In this episode of ABC's Shark Tank, four new businesses Camp No Counselors, Extreme Vehicle Protection, Gladiator Lacrosse and VPCABS compete to see if they can strike a deal with sharks Mark Cuban, Lori Greiner, Kevin O'Leary, Daymond John and Robert Herjavec.
Greiner, John, Cuban, O'Leary and Herjavec are looking for the perfect investment from one of these four new companies. They will hear pitches from each company and decide whether they want to pull out of the deal or battle it out for the best deal.
About Camp No Counselors
If you ever wondered what camp would be like for grown ups, you're not alone. In fact, Adam Tichauer was so intrigued with the idea he created Camp No Counselors. Camp No Counselors works like a traditional camp however, this is strictly for adults. So, while your kids are at camp, so are you. Will the sharks see a need for a camp for adults?
"I needed to recharge, get out of the city, off my phone and just have a fun weekend. I knew that only an outlandish idea would get enough support from my whole group of friends to actually happen - so I rented out a summer camp. What started as a small weekend getaway with my closest friends, quickly became a 90-person event as the word spread," - Camp No Counselors
The ask: $300,000 for 7.5% equity.
How it went down: The pitch was pretty interesting as Tichauer asks them to take a trip back to their days of camp. The business is very self-explanatory and it actually looks like a lot of fun. He also makes it very appealing to the sharks. Greiner thinks it is very interesting and finds out that the company works with summer camps in the off season.
It cost $478 for an all inclusive weekend. Their only overhead is marketing and rental and the average age is 30-years-old. O'Leary says he learned that a business like this sucks and he likes a mint on his pillow. The totals sales were $160,000 and this year they have gross $730,000 and is on track for well over $800,000.
O'Leary says he hates camping and he would never go there so he pulls out of the deal. Cuban says it's not ringing true and Herjavec realizes that Cuban is right. The sharks don't feel like they are necessary. John thinks Tichauer is trying to gold dig. John is not interested in the business and he pulls out of the deal.
Greiner says it is very clever but the evaluation is out of whack and pulls out. Herjavec thinks it is a great idea but doesn't see how his money will add value and pulls out. Cuban thinks it's a brilliant idea but there isn't enough up side. Cuban says he would make a deal for 25% but Tichauer would only do that if all the sharks get on board. Cuban says it sounds fishy and pulls out of the deal. Tichauer goes home without a deal.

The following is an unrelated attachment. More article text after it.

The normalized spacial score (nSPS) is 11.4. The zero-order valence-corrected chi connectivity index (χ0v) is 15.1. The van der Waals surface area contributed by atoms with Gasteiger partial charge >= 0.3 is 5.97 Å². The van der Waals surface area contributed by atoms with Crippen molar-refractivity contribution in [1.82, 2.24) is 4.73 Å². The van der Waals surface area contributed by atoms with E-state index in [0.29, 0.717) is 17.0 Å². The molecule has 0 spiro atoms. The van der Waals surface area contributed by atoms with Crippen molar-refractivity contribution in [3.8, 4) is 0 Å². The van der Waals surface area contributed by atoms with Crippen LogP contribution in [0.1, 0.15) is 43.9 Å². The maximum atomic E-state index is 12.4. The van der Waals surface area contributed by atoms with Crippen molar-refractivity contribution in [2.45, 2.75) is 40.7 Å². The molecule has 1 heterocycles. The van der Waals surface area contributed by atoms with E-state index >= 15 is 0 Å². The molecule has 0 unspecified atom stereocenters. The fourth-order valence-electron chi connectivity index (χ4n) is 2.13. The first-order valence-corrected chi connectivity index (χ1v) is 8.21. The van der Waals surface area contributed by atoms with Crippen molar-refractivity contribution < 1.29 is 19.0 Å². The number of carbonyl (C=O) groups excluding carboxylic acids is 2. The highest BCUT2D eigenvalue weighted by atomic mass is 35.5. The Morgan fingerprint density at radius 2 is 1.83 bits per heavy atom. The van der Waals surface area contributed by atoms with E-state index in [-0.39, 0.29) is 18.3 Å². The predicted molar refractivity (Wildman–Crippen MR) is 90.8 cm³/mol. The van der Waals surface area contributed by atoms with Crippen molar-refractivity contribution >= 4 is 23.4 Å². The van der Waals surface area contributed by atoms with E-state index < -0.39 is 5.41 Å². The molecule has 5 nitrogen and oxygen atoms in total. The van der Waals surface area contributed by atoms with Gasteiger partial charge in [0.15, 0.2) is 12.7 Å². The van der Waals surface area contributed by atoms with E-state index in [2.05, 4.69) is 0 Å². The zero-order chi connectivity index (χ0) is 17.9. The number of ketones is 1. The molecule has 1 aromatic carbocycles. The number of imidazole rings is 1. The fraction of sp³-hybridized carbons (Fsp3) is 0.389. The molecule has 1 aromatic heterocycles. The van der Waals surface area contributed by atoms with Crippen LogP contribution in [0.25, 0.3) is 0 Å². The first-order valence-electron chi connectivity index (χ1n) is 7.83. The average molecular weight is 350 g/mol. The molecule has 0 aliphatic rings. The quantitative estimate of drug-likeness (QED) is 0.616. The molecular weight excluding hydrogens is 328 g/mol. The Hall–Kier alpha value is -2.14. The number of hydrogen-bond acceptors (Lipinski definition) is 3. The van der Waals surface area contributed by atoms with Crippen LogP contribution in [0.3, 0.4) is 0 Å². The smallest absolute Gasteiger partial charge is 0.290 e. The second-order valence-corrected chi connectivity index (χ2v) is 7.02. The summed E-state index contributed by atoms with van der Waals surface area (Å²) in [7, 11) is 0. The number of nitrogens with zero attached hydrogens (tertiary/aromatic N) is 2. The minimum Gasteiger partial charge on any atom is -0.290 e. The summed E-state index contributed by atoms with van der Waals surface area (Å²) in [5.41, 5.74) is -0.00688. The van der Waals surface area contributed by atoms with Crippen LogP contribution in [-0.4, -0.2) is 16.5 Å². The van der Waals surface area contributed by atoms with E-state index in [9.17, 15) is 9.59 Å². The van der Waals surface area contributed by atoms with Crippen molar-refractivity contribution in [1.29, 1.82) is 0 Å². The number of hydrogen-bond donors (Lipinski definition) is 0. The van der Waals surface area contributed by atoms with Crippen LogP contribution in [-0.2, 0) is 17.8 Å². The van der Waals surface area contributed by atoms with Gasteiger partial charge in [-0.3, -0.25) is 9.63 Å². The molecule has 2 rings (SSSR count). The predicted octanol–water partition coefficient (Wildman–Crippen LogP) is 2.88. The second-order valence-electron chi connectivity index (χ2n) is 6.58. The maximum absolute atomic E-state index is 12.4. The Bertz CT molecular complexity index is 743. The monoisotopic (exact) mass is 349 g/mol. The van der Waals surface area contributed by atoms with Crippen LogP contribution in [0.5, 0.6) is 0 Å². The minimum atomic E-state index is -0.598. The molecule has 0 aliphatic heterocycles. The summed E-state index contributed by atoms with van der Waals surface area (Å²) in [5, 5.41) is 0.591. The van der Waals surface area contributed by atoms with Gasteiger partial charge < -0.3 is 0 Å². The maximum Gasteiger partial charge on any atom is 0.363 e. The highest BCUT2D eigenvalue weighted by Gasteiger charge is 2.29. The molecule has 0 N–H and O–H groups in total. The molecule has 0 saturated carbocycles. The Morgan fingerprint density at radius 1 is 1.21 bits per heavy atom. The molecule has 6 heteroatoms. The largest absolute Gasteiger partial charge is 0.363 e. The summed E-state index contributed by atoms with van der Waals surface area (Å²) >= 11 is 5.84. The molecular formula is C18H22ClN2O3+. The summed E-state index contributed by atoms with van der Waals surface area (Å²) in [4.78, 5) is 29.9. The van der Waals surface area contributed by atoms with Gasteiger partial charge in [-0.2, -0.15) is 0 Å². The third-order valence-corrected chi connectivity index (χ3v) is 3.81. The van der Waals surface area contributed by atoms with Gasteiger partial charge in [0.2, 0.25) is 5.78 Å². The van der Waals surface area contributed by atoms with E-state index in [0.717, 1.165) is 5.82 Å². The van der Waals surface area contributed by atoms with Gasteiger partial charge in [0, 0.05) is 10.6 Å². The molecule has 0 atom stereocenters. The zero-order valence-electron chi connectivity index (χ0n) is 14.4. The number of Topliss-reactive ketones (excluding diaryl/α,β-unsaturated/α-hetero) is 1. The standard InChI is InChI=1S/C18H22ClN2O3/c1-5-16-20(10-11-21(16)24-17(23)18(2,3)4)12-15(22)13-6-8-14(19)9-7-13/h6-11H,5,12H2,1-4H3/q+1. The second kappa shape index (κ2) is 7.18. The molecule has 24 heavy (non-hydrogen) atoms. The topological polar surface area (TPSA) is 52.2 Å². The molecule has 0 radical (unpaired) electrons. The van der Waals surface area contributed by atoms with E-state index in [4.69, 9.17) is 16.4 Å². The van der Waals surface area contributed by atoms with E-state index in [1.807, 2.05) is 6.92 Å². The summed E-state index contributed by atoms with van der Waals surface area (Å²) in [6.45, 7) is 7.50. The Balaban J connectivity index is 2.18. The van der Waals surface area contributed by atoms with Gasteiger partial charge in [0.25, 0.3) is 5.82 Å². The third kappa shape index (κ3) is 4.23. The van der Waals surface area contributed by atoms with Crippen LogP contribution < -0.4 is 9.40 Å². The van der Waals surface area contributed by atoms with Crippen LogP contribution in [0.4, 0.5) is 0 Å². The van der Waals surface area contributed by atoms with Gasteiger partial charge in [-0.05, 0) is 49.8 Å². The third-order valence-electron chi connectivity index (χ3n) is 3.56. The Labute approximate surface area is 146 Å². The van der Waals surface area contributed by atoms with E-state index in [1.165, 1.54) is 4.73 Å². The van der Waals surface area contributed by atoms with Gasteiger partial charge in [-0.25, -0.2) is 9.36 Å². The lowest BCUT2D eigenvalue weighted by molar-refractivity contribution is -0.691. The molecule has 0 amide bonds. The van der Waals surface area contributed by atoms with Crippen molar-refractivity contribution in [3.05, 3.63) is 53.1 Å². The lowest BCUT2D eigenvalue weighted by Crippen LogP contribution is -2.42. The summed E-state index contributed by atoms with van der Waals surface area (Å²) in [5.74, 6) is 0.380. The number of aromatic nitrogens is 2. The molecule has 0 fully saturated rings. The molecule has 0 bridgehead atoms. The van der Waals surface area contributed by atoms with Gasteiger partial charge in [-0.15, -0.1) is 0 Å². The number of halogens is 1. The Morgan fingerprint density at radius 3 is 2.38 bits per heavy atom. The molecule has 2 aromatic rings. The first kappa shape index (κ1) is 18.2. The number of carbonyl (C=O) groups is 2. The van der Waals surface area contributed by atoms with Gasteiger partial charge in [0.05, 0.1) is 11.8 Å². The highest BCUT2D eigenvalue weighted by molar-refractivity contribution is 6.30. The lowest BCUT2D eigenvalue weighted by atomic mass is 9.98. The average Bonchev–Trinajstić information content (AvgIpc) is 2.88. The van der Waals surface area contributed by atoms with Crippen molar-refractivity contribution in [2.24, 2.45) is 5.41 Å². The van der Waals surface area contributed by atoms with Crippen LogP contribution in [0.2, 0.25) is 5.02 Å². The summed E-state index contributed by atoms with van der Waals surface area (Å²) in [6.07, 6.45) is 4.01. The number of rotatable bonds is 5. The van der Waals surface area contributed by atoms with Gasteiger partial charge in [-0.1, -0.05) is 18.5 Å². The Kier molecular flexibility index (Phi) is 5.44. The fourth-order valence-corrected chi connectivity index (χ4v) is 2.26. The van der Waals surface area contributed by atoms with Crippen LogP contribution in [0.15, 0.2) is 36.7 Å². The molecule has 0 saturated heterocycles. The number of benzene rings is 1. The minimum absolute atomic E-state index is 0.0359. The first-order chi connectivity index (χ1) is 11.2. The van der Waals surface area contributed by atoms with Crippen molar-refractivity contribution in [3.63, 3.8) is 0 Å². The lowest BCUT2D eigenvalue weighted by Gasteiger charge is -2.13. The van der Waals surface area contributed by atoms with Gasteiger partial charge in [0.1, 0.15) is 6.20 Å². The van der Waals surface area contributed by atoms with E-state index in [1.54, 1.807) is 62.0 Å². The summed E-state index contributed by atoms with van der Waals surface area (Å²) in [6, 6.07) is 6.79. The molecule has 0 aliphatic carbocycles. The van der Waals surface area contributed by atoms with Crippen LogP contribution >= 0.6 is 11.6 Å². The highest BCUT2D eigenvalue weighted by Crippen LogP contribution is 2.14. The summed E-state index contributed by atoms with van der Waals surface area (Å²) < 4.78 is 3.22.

About Extreme Vehicle Protection
Kenny Lerner and Matthew Harris believe in their product Extreme Vehicle Protection. If you've ever wanted to zip your car up and forget about the possible dangers that could come to them, that is exactly what Extreme Vehicle Protection is. With all of the car covers on the market, will the sharks want to invest in this product?
"The EVP is the first product of its kind offering storage and vehicle flood damage prevention. With protection from 24 to 36 inches of rising tide and floodwaters, it is designed to keep your car, powersport vehicle, and outdoor furniture safe when the weather threatens your valuable property. Designed for ease of use and can be quickly set up in under 10 minutes with 2 people. Simply choose your vehicle size from our ordering page and start protecting your vehicle today." - Extreme Vehicle Protection
The ask: $50,000 for 20% equity.
How it went down: The ask is pretty low and the pitch is very straight forward but lacks in excitement. They ask Herjavec for a hand in driving the car into the bag. After he drives it in, they zip up the bag and that's it. The bags cost between $250 and $300.
John says he likes that as a car cover as a whole. Herjavec says he bought a product like this years ago. The difference with this product is it takes less time to get the vehicle in and safe. They guys make a great case by using Hurrican Sandy as an example. Cuban doesn't see it as a business that will scale into the 10s of millions and pulls out.
Herjavec doesn't think it is going to work and pulls out of the deal. Greiner is not a car enthusiast and this isn't her market so she pulls out of the deal. O'Leary likes it and says he will give them the $50,000 but wants a $30 royalty on each bag forever. The guys want credibility on their side and John wants to split the business in three.